Basic Management of Refractory Ascites: Part 2

refractory ascites In the first part of this article, we covered that ascites occur when excessive fluid accumulates in the peritoneal cavity. Such occurrences must be treated with diuretics, paracentesis, and possibly TIPPS procedure. We also mentioned how refractory ascites occurs when ascites persists even when the maximum dose of diuretics has been given combined with a low-sodium diet (~10% of cases).

Typically associated with an increase in sinusoidal hydrostatic pressure, refractory ascites is difficult to resolve with standard medical care. It recurs despite repeated medications and treatment, which can severely impact the patient’s health, well-being, quality of life, and life expectancy.

Now that we have a basic understanding of what refractory ascites is, let’s go a little deeper by exploring their diagnostic criteria, clinical impact and treatments, as well as how they form.

What Are Refractory Ascites’ Diagnostic Criteria?

Refractory ascites prevail in 5% to 10% of patients who have ascites due to severe liver damage. How long can you live with ascites? Refractory ascites’ life expectancy among patients is 50% within the six to 12-month period after diagnosis. Owing to its mortality rates, proper diagnosis and prompt management are crucial.

Here are the diagnostic criteria for refractory ascites:

  • Persistence of ascitic fluid
  • Lower levels of sodium excretion than consumption even when the patient adopts a low-sodium diet
  • Persistence of the condition after a week-long administration of the maximum dosage of diuretics (400 mg of spironolactone and 160 mg of furosemide) 
  • Recurring or persistent ascites accompanied by a mean weight loss lower than 0.8 kilograms over four days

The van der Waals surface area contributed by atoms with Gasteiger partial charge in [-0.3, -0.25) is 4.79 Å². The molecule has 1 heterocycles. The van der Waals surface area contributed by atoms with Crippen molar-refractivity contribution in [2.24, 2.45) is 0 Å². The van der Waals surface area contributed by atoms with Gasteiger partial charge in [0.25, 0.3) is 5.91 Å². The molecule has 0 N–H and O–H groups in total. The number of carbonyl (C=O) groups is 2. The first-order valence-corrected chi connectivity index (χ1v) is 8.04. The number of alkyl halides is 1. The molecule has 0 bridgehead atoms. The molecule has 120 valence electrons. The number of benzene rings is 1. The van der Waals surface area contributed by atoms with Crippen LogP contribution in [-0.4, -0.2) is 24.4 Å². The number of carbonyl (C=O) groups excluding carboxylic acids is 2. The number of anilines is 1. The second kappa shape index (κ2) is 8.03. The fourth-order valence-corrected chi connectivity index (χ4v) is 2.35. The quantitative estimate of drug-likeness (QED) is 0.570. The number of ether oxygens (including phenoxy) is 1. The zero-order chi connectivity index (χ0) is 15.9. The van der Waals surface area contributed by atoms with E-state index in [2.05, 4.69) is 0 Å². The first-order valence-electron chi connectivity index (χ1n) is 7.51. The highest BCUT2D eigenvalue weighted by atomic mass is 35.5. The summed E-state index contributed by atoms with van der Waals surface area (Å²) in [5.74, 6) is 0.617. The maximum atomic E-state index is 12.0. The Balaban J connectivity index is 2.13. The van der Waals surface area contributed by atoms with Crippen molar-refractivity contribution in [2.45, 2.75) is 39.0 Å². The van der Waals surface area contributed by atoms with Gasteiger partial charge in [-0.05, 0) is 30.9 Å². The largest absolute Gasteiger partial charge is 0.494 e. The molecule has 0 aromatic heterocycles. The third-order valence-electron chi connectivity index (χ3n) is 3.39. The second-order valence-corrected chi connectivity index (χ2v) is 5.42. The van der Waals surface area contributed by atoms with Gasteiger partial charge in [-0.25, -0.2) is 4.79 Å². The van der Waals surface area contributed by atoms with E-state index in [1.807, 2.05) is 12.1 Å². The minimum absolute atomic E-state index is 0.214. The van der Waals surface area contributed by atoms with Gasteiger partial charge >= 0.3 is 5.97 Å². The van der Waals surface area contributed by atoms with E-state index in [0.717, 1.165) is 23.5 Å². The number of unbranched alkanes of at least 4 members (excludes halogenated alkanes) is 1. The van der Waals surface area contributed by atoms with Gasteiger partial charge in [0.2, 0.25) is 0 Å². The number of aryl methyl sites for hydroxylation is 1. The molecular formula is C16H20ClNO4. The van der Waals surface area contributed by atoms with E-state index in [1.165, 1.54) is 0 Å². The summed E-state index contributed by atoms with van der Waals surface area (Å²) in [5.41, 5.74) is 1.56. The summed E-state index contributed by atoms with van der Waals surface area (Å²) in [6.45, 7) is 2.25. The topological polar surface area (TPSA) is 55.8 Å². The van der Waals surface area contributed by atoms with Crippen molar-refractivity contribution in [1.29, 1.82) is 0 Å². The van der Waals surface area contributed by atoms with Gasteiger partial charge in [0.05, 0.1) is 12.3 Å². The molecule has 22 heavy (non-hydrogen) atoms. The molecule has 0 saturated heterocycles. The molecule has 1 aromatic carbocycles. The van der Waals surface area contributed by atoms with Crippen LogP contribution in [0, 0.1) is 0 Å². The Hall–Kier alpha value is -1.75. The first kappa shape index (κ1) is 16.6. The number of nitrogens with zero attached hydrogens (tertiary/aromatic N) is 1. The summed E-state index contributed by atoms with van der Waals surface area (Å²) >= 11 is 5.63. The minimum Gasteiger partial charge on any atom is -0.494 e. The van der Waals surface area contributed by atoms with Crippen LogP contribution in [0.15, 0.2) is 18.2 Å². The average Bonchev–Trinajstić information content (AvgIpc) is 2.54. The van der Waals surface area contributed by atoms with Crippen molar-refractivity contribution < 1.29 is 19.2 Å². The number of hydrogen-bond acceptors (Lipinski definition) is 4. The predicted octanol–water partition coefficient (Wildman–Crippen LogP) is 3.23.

• Inability to achieve maximum diuretic dosage owing to electrolyte disturbances, adverse clinical effects, or other diuretic-induced complications 
  • Multiple recurrences of ascites in a four-week period after fluid mobilization

If ascitic fluid cannot be mobilized or ascites occur repeatedly, the patient may be diagnosed with refractory ascites.

Clinical Impact and Treatment of Refractory Ascites

Refractory ascites portends a low life expectancy and poor prognosis. This is partly due to the fact that the condition is associated with several grave complications.

Patients over the age of 60, or those with other comorbidities, such as hepatocellular carcinoma and diabetes, also have lower survival rates. However, the survival rate is as high as 80%  at three years among patients with normal liver function and normal sodium levels.

Note that in cases where standard treatments have proven ineffective, patients may experience the same comorbidities, especially if they have cirrhosis.

The clinical impacts of cirrhosis and refractory ascites are:

  • Dilutional hyponatremia: caused by ascites when the serum sodium levels are lower than 130 mmol/L, occurs in 30% of patients with ascites
  • Hepatorenal syndrome (HRS): a result of continuous water and sodium retention due to the increased production of vasoactive substances caused by liver disease which activates splanchnic vasodilation
  • Spontaneous bacterial peritonitis: believed to develop from the translocation of bacteria from gut flora
  • Hepatic hydrothorax: characterized by the presence of more than 500 mL of pleural fluid usually in right pleural space
  • Spontaneous bacterial empyema: an infection of hepatic hydrothorax in a cirrhosis patient
  • Umbilical hernia: caused by an increase in intra-abdominal pressure which can lead to a fascia defect at the umbilicus